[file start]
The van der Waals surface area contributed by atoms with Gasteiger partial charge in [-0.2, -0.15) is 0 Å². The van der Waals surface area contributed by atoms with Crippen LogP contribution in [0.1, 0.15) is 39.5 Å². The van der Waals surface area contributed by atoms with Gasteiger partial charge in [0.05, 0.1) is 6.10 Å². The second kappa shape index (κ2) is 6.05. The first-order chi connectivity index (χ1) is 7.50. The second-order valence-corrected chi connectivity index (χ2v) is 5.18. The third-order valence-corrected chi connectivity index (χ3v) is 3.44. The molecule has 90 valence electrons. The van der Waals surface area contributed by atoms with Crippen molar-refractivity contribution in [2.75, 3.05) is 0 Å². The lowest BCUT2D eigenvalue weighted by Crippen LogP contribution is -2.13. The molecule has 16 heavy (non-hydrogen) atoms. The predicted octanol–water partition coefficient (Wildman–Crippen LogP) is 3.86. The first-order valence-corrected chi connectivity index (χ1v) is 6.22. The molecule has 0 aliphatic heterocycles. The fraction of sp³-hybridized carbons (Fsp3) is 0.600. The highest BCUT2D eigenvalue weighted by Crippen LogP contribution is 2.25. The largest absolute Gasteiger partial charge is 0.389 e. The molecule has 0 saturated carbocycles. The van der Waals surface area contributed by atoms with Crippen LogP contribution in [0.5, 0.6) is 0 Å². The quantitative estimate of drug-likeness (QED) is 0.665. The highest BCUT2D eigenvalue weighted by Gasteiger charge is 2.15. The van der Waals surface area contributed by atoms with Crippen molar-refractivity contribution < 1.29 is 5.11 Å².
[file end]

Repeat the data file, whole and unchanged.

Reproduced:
The van der Waals surface area contributed by atoms with Gasteiger partial charge in [-0.2, -0.15) is 0 Å². The van der Waals surface area contributed by atoms with Crippen LogP contribution in [0.1, 0.15) is 39.5 Å². The van der Waals surface area contributed by atoms with Gasteiger partial charge in [0.05, 0.1) is 6.10 Å². The second kappa shape index (κ2) is 6.05. The first-order chi connectivity index (χ1) is 7.50. The second-order valence-corrected chi connectivity index (χ2v) is 5.18. The third-order valence-corrected chi connectivity index (χ3v) is 3.44. The molecule has 90 valence electrons. The van der Waals surface area contributed by atoms with Crippen molar-refractivity contribution in [2.75, 3.05) is 0 Å². The lowest BCUT2D eigenvalue weighted by Crippen LogP contribution is -2.13. The molecule has 16 heavy (non-hydrogen) atoms. The predicted octanol–water partition coefficient (Wildman–Crippen LogP) is 3.86. The first-order valence-corrected chi connectivity index (χ1v) is 6.22. The molecule has 0 aliphatic heterocycles. The fraction of sp³-hybridized carbons (Fsp3) is 0.600. The highest BCUT2D eigenvalue weighted by Crippen LogP contribution is 2.25. The largest absolute Gasteiger partial charge is 0.389 e. The molecule has 0 saturated carbocycles. The van der Waals surface area contributed by atoms with Crippen LogP contribution in [0.5, 0.6) is 0 Å². The quantitative estimate of drug-likeness (QED) is 0.665. The highest BCUT2D eigenvalue weighted by Gasteiger charge is 2.15. The van der Waals surface area contributed by atoms with Crippen molar-refractivity contribution < 1.29 is 5.11 Å².